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Indo-US Nuclear Deal - 123 Agreement Talking Points

    Overarching Theme

The sentiment of partnership behind the Indo-US nuclear deal needs to be applauded, but the wisdom of using nuclear energy co-operation as the symbol of strengthened ties between the two great democracies is questionable.

It is important that people/members who oppose the deal offer alternatives and make it categorically clear that the opposition is to the specifics of the 123 agreement, and not improved bilateral relations between India and the United States.

Increased energy capacity for India must be a crucial goal. However, emphasis should be on energy security through energy independence. This deal is lacking on the energy sufficiency front as it the expenditure it incurs will take away from much needed investment in developing alternate technologies that will deliver us the aspired independence from foreign fuel. India must strive for a non-carbon, non-nuclear economy by the middle of the century. Studies to achieve such a state at a reasonable cost have been made for other countries and must be done for India as well.

The argument that this deal will usher in new trade and thus should be accepted is weak. If trade is the goal then policymakers should sign a meaningful trade deal.

    Points for debate
  • The safety threat posed by nuclear reactors is very high. A nuclear accident in a populous nation like India can cause massive damage to human life. The government must ensure that proper safeguards are implemented at the new nuclear sites and there is transparency in the process of selection and management of the sites.

    Question: What is the government's specific response plan to such a disaster and to what degree has it been verified and tested?

  • The government of India will have to give American nuclear plant makers and operators liability waivers since entities to insure such plants do not exist. This would mean in the event of a nuclear disaster the government of India would have to bear the cost of compensating the hundreds of thousands that could die and the millions that would be injured. Not to mention the severe impact on the environment.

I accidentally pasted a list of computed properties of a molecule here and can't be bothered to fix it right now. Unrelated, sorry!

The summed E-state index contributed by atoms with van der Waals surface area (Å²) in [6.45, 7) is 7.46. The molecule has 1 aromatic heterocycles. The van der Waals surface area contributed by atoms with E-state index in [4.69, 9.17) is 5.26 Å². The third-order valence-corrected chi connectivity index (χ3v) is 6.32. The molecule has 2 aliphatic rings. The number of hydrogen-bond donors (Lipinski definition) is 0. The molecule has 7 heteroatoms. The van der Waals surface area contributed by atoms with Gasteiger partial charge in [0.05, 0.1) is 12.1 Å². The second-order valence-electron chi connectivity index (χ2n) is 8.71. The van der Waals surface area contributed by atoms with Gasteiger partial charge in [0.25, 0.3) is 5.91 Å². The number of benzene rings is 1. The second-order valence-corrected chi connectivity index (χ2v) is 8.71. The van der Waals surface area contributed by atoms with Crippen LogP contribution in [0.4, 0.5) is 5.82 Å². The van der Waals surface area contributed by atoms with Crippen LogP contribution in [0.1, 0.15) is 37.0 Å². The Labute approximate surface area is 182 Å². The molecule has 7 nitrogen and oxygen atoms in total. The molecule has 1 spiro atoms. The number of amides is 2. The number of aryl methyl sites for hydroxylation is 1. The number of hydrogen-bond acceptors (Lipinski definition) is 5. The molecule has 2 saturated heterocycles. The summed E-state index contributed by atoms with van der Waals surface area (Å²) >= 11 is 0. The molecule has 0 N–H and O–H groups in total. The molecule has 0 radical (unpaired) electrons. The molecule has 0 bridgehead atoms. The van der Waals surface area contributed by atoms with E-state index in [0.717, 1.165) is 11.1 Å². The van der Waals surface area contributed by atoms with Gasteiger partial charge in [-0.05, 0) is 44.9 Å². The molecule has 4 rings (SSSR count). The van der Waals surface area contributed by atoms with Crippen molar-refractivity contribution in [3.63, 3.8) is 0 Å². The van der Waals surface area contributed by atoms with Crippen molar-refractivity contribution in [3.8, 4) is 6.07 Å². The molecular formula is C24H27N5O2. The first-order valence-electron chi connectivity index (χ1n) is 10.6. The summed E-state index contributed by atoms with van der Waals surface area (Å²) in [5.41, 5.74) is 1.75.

Question: The government should lay out its liability plans. Let.s prevent another Bhopal.

  • India will possibly spend up to $100 billion to purchase new nuclear power plants and related technology, according to the US Chamber of Commerce.

    Question: Is this a worthy investment given the energy returns? The government should be questioned to justify this planned expenditure. And why such a big investment is not being made into renewable energy ($2.5 billion in the XI Plan), which potentially holds the key to India's energy security and independence?

  • Investing similar resources in promoting clean, renewable, and decentralized AND diversified sources of energy is more advisable given India.s severely lossy transmission and distribution system.

    Question: How is nuclear power generation overcoming the existing problems with the system that it shall use for transmission and distribution? The Electricity Act of 2003 is progressive in its administrative and regulatory outlook but deficient on the technical challenges, which underscore the larger problem of reliable electrification?

  • While the United States has assured a steady supply of nuclear fuel in the 123 agreement, it is hard to conceive that it is in the position to do that, without the express consent of other entities in the Nuclear Supplies Group.

    Question: Would it not be extremely unfortunate to be in a situation in a few years, where India has invested billions of dollars in nuclear plants, but is dependent on foreign sources of nuclear fuel? Does this not go against India.s need for energy security through energy independence?

  • This deal jeopardizes the nuclear disarmament and non-proliferation efforts globally.

    Question: What is India doing to compensate for this rupture in the nonproliferation regime? Even if the government.s contention is that the NPT is discriminatory we as a nation must make our commitment to non-proliferation clear through specific steps and proposing alternative mechanisms to achieve it. Such ideas should be presented to the nation and the world.

  • If the deal is successful and translates into construction and operation of new nuclear plants, it is imperative that the government has a carefully planned strategy for proper handling of radioactive waste from the power plant.

    Question: In a nation with such high population density where exactly is the government planning to dispose off the nuclear waste? A comprehensive nuclear waste management plan must be shared with the nation.

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